If I own an interest in a foreign entity or my U.S. company has a foreign subsidiary do I have to report that on my U.S. tax return?
There are different types of entities, e.g., partnership, corporation, and disregarded entity, each of which carries different reporting requirements depending on how much of the foreign entity you own.
A foreign disregarded entity owned directly by a U.S. person is always reported on the owners U.S. tax return and the net profit or loss is included on that return
A foreign partnership is generally reported in the first year of the U.S. person acquiring 10% or more and in subsequent years if there are certain reportable events or if the U.S. person controls the foreign partnership. The U.S. partner’s share of the partnership net profit or loss is also includable their U.S. income tax return.
A foreign corporation generally reported in the first year of the U.S. person acquiring 10% or more and in subsequent years if there are certain reportable events or if the U.S. person controls the foreign corporation. The U.S. shareholder’s share of the corporation’s net profit or loss is generally no includable their U.S. income tax return until the foreign corporation makes a distribution of profit, which is generally reported as dividend income.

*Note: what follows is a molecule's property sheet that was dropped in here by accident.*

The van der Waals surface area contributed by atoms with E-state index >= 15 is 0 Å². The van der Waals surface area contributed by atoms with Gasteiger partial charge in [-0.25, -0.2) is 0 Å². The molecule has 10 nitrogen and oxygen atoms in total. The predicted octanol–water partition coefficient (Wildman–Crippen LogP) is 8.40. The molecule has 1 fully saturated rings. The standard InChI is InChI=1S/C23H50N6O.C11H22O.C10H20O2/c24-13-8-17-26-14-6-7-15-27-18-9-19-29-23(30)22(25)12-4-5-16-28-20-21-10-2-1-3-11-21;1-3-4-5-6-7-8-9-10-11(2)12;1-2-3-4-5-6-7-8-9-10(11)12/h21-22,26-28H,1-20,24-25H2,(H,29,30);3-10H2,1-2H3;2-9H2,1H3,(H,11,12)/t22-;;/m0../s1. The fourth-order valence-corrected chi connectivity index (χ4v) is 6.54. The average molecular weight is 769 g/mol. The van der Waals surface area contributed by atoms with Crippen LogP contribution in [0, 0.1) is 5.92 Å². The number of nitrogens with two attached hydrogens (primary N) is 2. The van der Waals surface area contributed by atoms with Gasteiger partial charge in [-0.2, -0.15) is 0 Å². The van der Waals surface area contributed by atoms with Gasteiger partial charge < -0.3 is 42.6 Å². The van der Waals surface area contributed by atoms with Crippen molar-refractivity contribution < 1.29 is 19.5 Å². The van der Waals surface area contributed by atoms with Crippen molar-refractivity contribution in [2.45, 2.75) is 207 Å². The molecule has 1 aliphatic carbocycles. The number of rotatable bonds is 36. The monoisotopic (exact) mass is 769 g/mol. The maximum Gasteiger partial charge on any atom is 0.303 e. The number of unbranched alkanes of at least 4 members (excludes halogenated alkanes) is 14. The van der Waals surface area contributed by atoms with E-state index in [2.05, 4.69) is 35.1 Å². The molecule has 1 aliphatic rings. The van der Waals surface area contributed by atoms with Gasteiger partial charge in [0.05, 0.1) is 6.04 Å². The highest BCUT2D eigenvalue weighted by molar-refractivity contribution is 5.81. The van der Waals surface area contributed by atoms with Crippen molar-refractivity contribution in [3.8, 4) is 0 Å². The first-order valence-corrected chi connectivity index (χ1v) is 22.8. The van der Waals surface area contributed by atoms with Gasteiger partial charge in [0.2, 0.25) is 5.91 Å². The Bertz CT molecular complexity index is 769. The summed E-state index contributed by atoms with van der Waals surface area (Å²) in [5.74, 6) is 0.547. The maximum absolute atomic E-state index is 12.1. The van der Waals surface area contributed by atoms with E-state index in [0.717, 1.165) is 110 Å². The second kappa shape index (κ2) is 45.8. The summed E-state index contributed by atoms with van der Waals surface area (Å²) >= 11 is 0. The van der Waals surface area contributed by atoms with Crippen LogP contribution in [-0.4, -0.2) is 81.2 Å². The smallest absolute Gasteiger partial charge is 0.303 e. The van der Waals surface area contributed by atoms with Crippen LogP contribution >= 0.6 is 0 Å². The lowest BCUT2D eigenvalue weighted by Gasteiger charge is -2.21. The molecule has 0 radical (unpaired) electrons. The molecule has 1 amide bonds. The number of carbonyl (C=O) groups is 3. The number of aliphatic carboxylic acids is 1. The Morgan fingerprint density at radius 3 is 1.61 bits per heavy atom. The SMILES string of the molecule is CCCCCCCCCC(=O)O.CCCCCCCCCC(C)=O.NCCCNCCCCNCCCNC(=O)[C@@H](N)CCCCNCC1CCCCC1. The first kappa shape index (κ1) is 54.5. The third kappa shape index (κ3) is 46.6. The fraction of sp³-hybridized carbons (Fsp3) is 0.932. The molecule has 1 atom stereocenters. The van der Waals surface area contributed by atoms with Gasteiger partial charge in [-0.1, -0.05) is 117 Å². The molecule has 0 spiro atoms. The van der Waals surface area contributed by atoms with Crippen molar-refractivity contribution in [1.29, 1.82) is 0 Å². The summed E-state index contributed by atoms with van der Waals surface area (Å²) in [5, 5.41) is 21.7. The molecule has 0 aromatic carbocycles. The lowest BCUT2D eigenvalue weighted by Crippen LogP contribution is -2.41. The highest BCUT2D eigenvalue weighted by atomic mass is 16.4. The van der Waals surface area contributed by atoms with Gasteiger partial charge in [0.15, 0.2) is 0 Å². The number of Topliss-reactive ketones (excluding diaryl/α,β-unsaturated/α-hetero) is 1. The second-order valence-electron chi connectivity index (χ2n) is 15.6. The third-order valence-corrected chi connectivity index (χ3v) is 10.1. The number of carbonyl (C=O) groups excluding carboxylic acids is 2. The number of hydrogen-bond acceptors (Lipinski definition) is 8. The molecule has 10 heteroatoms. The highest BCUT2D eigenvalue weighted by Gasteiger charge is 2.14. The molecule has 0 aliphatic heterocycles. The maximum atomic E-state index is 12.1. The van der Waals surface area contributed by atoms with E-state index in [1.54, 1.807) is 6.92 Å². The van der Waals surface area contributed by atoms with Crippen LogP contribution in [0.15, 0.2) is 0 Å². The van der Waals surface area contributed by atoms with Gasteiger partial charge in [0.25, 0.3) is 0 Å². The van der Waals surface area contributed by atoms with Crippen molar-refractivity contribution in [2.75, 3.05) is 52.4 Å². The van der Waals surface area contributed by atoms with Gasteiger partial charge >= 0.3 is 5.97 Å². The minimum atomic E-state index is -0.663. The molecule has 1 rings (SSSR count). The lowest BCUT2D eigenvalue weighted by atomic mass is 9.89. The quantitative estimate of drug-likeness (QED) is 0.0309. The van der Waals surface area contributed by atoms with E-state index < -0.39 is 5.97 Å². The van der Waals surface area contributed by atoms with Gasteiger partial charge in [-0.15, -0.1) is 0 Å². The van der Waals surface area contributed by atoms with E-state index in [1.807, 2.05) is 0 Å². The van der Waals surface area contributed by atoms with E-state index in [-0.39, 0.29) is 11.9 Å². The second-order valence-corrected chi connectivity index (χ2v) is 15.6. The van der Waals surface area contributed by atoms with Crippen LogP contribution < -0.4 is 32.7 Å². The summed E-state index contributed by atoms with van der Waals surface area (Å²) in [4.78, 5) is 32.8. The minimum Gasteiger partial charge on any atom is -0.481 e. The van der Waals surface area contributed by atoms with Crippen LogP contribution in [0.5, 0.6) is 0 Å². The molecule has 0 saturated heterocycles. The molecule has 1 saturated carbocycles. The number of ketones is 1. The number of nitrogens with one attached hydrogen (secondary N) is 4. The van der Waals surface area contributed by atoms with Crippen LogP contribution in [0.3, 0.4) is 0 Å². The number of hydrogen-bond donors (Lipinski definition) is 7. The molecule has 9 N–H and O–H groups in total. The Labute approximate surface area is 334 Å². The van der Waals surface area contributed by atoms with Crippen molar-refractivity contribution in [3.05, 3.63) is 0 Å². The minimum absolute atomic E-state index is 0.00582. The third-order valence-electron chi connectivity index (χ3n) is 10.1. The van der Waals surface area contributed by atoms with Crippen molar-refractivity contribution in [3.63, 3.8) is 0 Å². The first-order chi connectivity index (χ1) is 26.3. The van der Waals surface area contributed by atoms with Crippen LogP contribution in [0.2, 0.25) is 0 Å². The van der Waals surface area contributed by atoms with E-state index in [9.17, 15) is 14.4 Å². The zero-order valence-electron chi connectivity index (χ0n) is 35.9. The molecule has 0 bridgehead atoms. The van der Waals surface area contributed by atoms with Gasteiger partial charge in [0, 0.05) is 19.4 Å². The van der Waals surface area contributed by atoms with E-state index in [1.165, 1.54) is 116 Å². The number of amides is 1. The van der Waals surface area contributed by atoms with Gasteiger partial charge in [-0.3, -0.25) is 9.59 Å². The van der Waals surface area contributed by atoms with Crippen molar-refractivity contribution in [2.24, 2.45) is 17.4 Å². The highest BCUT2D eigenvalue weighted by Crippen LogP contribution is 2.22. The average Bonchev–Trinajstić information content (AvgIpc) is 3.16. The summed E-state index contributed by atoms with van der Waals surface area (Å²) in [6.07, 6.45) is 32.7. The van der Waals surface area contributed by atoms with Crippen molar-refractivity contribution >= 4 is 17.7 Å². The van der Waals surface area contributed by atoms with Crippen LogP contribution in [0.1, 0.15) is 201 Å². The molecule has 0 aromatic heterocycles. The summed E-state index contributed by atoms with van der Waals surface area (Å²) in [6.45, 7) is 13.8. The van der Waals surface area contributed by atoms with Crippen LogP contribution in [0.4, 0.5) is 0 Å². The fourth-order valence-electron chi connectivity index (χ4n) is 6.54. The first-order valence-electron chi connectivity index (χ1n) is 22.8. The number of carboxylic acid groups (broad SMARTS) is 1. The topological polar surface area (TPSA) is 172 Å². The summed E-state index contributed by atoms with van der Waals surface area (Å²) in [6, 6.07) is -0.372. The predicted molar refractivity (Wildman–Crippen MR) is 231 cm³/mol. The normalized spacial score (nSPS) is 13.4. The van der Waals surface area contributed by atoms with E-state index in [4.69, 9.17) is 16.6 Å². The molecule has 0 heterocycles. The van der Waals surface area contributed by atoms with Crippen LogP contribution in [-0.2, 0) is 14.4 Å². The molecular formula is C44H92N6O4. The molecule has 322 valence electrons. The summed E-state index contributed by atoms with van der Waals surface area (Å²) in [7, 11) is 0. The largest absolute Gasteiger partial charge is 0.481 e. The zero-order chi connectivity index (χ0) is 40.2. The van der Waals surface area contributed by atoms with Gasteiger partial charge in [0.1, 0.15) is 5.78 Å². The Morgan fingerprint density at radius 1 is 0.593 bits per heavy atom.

What are the penalties for failing to file or report foreign income or assets?
In most cases the penalties for failure to report income are the same as underreporting domestic income.
There are additional penalties for failure to file the information returns such as the foreign bank account report Form 114; foreign financial asset Form 8938; ownership of foreign corporations on Form 5471; or receipt of foreign gifts on Form 3520. The failure to file or filing incomplete forms are USD $10,000 per form per year.
Both the non-compliance penalties and the late/non-payment penalties can be abated for reasonable cause, however, the interest charged on late/non-payment of tax cannot.